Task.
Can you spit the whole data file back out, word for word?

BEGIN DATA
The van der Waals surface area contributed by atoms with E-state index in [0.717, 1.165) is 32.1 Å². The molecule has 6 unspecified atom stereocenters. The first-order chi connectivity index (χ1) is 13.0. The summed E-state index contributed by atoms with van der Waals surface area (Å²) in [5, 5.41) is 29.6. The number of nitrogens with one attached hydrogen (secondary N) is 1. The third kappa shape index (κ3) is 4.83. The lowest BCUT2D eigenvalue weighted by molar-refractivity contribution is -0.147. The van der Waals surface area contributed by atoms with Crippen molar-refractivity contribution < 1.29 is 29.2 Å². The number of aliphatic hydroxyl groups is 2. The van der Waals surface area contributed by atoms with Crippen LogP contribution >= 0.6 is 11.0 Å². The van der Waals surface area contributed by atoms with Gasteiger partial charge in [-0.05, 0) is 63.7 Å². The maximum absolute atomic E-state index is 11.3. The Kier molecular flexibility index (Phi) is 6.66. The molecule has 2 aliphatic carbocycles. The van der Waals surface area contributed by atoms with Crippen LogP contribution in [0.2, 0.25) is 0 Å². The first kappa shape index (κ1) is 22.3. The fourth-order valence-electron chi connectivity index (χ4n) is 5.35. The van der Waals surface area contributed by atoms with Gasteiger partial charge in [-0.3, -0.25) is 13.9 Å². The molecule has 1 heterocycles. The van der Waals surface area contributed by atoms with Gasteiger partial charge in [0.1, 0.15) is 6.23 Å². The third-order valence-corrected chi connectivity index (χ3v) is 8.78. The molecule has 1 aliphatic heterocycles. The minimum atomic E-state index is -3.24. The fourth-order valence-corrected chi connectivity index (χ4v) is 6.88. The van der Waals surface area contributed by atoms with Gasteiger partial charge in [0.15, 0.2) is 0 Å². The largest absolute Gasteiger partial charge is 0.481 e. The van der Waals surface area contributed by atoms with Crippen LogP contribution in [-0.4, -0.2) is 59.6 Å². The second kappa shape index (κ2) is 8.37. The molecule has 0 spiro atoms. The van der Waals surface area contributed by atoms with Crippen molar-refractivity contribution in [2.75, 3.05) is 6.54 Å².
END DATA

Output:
The van der Waals surface area contributed by atoms with E-state index in [0.717, 1.165) is 32.1 Å². The molecule has 6 unspecified atom stereocenters. The first-order chi connectivity index (χ1) is 13.0. The summed E-state index contributed by atoms with van der Waals surface area (Å²) in [5, 5.41) is 29.6. The number of nitrogens with one attached hydrogen (secondary N) is 1. The third kappa shape index (κ3) is 4.83. The lowest BCUT2D eigenvalue weighted by molar-refractivity contribution is -0.147. The van der Waals surface area contributed by atoms with Crippen molar-refractivity contribution < 1.29 is 29.2 Å². The number of aliphatic hydroxyl groups is 2. The van der Waals surface area contributed by atoms with Crippen LogP contribution >= 0.6 is 11.0 Å². The van der Waals surface area contributed by atoms with Gasteiger partial charge in [-0.05, 0) is 63.7 Å². The maximum absolute atomic E-state index is 11.3. The Kier molecular flexibility index (Phi) is 6.66. The molecule has 2 aliphatic carbocycles. The van der Waals surface area contributed by atoms with Crippen LogP contribution in [0.2, 0.25) is 0 Å². The first kappa shape index (κ1) is 22.3. The fourth-order valence-electron chi connectivity index (χ4n) is 5.35. The van der Waals surface area contributed by atoms with Gasteiger partial charge in [-0.3, -0.25) is 13.9 Å². The molecule has 1 heterocycles. The van der Waals surface area contributed by atoms with Gasteiger partial charge in [0.1, 0.15) is 6.23 Å². The third-order valence-corrected chi connectivity index (χ3v) is 8.78. The molecule has 1 aliphatic heterocycles. The minimum atomic E-state index is -3.24. The fourth-order valence-corrected chi connectivity index (χ4v) is 6.88. The van der Waals surface area contributed by atoms with Gasteiger partial charge in [0.15, 0.2) is 0 Å². The largest absolute Gasteiger partial charge is 0.481 e. The van der Waals surface area contributed by atoms with Crippen LogP contribution in [-0.4, -0.2) is 59.6 Å². The second kappa shape index (κ2) is 8.37. The molecule has 0 spiro atoms. The van der Waals surface area contributed by atoms with Crippen molar-refractivity contribution in [2.75, 3.05) is 6.54 Å².